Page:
Wednesday, August 18, 2010


Written & Directed by Shari Springer Berman and Robert Pulcini

Where & When: Laemmle Sunset 5, West Hollywood, CA. August 8, 2010 1:40PM

Kevin Kline has returned to the big screen, after a seemingly long absence, playing Henry Harrison,an eccentric and unsuccessful playwright who entertains wealthy, elderly widows and relies on their financial kindness in order to help him make ends meet.

Louis Ives (Paul Dano), a mild mannered and lonely young man who has been let go from his position at a Princeton prep school. It may have been because of an embarrassing incident involving him and a brasserie but Louis sees this as a sign for him to start a new life as a writer and move to New York city.

After Louis arrives in the city, he needs a place to live so he sees an ad from someone looking for a roommate. It turns out to be Henry. After looking at his small, cluttered apartment and agreeing to all of Henry's peculiar rules for living there, Louis decides to take the room.

Henry and Louis bond almost immediately although Henry still keeps him at arm's length. Louis is soon educated on Henry's slightly odd views of life and creative ways on how to get by in New York with very little money.

Louis gets a job at an environmental magazine where he becomes infatuated with his co-worker, Mary (Katie Holmes), a pretty young woman who happens to have a boyfriend although this doesn't stop her from using Louis's obvious crush on her to her advantage.

Louis is harboring a secret desire to wear women's lingerie. He is ashamed of this but still finds himself being drawn to places where transvestites congregate and even goes as far as hiring a dominatrix prostitute (Patti D'Arbanville) so she will force him to don the undergarments.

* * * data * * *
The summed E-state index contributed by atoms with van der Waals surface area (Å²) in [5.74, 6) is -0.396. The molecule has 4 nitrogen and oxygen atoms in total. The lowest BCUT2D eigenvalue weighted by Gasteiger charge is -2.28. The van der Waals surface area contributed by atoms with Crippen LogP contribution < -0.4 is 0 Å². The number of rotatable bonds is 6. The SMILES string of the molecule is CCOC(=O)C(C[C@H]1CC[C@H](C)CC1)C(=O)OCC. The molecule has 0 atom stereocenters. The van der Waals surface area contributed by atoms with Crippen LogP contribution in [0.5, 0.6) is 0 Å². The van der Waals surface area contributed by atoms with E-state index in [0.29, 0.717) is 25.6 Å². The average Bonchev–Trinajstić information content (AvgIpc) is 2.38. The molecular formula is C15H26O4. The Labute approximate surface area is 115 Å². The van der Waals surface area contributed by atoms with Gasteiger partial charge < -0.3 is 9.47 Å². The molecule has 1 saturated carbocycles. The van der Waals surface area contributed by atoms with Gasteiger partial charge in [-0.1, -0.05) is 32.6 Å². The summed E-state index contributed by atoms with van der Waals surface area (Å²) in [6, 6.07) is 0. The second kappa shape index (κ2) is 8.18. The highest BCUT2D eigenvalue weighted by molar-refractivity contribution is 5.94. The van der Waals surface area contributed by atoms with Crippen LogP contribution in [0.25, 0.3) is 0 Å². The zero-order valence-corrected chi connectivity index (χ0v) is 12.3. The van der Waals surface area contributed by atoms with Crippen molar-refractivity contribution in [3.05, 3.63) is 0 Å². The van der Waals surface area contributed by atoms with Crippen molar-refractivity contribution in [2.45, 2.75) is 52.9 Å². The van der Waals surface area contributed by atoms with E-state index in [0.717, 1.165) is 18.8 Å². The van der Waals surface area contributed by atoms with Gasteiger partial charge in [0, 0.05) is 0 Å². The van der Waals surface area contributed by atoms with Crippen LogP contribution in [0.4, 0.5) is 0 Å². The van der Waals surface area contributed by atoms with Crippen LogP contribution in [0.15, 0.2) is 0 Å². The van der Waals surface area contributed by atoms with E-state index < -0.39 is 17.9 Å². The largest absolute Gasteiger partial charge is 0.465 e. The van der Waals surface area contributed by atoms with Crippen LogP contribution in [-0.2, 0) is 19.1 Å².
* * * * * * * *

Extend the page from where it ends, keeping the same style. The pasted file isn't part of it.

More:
It's not too long before Henry decides to introduce Louis to the art of being an "extra man" or a social escort for these bored rich women at parties and events but also how to keep them properly entertained. Louis soon discovers he is actually good at this job. It is partially because of his youth and innocence but also because he has something that Henry is currently lacking: charm. You can tell that he was once very charismatic but over time he has become more bitter and resentful and has taken it out on his patrons, and now Louis, with rude behaviour and outbursts.

I had seen the trailer for "The Extra Man" and it looked like it could be a fun and unconventional comedy which I always enjoy seeing. Unfortunately, after seeing the actual film, I realize that there wasn't anything else even remotely humorous besides what I had already seen assembled in that three minute trailer. It had the potential for a interesting film but it all feels too restrained and mannered for a comedy involving characters who are suppose to be very quirky and erratic. Based on the book by Jonathan Ames, who is also the creator of the HBO comedy series, "Bored To Death" which I love, most of the situations and many of the characters' motivations made this feel more like a pilot for a sitcom than a feature film.

I don't know what happened here because this writer/director team, who had previously made a good comedy involving the eccentric comic book artist, Henry Pekar, in the biopic, "American Splendor" (2003), are more than capable filmmakers but they never seemed able to get their footing on how to handle this material.

It should be no surprise to anyone that Mr. Kline, who specializes in these charming oddballs, gives a great, nutty performance. He is the only one who actually lets loose and about the only thing that keeps the film somewhat entertaining.. Mr. Dano, with his sad, pushed-in face, also does a fine job and there are nice supporting turns from John C. Reilly, Ceila Weston and theater legend, Marion Seldes. Ms Holmes, however, seemed uncomfortable and I think comedy is a little out of her element.

"The Extra Man" is a film that you really want to root for but ultimately disappoints. It seemed to have all of the right elements in place but just wasn't able to lift it all off of the ground.